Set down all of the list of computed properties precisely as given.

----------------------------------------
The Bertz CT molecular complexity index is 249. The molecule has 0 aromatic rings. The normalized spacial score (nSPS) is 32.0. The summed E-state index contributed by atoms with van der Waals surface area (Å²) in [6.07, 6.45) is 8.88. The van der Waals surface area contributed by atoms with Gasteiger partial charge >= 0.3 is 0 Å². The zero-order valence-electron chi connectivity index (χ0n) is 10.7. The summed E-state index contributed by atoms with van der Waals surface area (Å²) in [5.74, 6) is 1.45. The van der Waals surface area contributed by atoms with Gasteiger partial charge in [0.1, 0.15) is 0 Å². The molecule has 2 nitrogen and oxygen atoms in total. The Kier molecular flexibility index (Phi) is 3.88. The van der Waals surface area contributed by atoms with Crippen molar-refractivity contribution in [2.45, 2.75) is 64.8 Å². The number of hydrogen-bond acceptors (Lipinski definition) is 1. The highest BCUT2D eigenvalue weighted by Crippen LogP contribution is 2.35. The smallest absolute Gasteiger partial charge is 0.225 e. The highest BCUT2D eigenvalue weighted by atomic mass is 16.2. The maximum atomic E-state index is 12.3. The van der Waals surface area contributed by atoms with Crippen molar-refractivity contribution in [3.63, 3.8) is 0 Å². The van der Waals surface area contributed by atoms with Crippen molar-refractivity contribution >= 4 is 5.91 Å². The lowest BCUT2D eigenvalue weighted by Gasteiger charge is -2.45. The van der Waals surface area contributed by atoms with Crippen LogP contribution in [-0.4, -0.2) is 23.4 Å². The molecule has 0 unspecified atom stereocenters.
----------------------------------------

The Bertz CT molecular complexity index is 249. The molecule has 0 aromatic rings. The normalized spacial score (nSPS) is 32.0. The summed E-state index contributed by atoms with van der Waals surface area (Å²) in [6.07, 6.45) is 8.88. The van der Waals surface area contributed by atoms with Gasteiger partial charge >= 0.3 is 0 Å². The zero-order valence-electron chi connectivity index (χ0n) is 10.7. The summed E-state index contributed by atoms with van der Waals surface area (Å²) in [5.74, 6) is 1.45. The van der Waals surface area contributed by atoms with Gasteiger partial charge in [0.1, 0.15) is 0 Å². The molecule has 2 nitrogen and oxygen atoms in total. The Kier molecular flexibility index (Phi) is 3.88. The van der Waals surface area contributed by atoms with Crippen molar-refractivity contribution in [2.45, 2.75) is 64.8 Å². The number of hydrogen-bond acceptors (Lipinski definition) is 1. The highest BCUT2D eigenvalue weighted by Crippen LogP contribution is 2.35. The smallest absolute Gasteiger partial charge is 0.225 e. The highest BCUT2D eigenvalue weighted by atomic mass is 16.2. The maximum atomic E-state index is 12.3. The van der Waals surface area contributed by atoms with Crippen molar-refractivity contribution in [3.63, 3.8) is 0 Å². The van der Waals surface area contributed by atoms with Crippen molar-refractivity contribution >= 4 is 5.91 Å². The lowest BCUT2D eigenvalue weighted by Gasteiger charge is -2.45. The van der Waals surface area contributed by atoms with Crippen LogP contribution in [-0.4, -0.2) is 23.4 Å². The molecule has 0 unspecified atom stereocenters.